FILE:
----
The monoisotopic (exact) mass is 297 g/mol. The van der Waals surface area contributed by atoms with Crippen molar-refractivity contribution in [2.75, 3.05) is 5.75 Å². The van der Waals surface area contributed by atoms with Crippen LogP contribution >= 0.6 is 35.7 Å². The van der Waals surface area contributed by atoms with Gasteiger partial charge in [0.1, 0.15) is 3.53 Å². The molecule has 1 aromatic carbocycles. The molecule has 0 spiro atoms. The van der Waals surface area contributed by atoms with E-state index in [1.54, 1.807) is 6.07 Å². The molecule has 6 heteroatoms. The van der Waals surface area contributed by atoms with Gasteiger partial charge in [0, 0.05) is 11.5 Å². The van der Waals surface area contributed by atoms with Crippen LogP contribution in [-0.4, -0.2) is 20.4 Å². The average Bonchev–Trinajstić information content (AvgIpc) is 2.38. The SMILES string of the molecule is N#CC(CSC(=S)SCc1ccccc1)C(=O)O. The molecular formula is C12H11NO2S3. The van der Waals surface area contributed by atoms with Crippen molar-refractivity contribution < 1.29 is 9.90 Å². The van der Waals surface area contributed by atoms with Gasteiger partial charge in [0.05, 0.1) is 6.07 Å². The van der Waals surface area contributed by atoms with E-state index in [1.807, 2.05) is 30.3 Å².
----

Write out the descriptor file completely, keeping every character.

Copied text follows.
The monoisotopic (exact) mass is 297 g/mol. The van der Waals surface area contributed by atoms with Crippen molar-refractivity contribution in [2.75, 3.05) is 5.75 Å². The van der Waals surface area contributed by atoms with Crippen LogP contribution >= 0.6 is 35.7 Å². The van der Waals surface area contributed by atoms with Gasteiger partial charge in [0.1, 0.15) is 3.53 Å². The molecule has 1 aromatic carbocycles. The molecule has 0 spiro atoms. The van der Waals surface area contributed by atoms with E-state index in [1.54, 1.807) is 6.07 Å². The molecule has 6 heteroatoms. The van der Waals surface area contributed by atoms with Gasteiger partial charge in [0, 0.05) is 11.5 Å². The van der Waals surface area contributed by atoms with Crippen LogP contribution in [-0.4, -0.2) is 20.4 Å². The average Bonchev–Trinajstić information content (AvgIpc) is 2.38. The SMILES string of the molecule is N#CC(CSC(=S)SCc1ccccc1)C(=O)O. The molecular formula is C12H11NO2S3. The van der Waals surface area contributed by atoms with Crippen molar-refractivity contribution < 1.29 is 9.90 Å². The van der Waals surface area contributed by atoms with Gasteiger partial charge in [0.05, 0.1) is 6.07 Å². The van der Waals surface area contributed by atoms with E-state index in [1.807, 2.05) is 30.3 Å².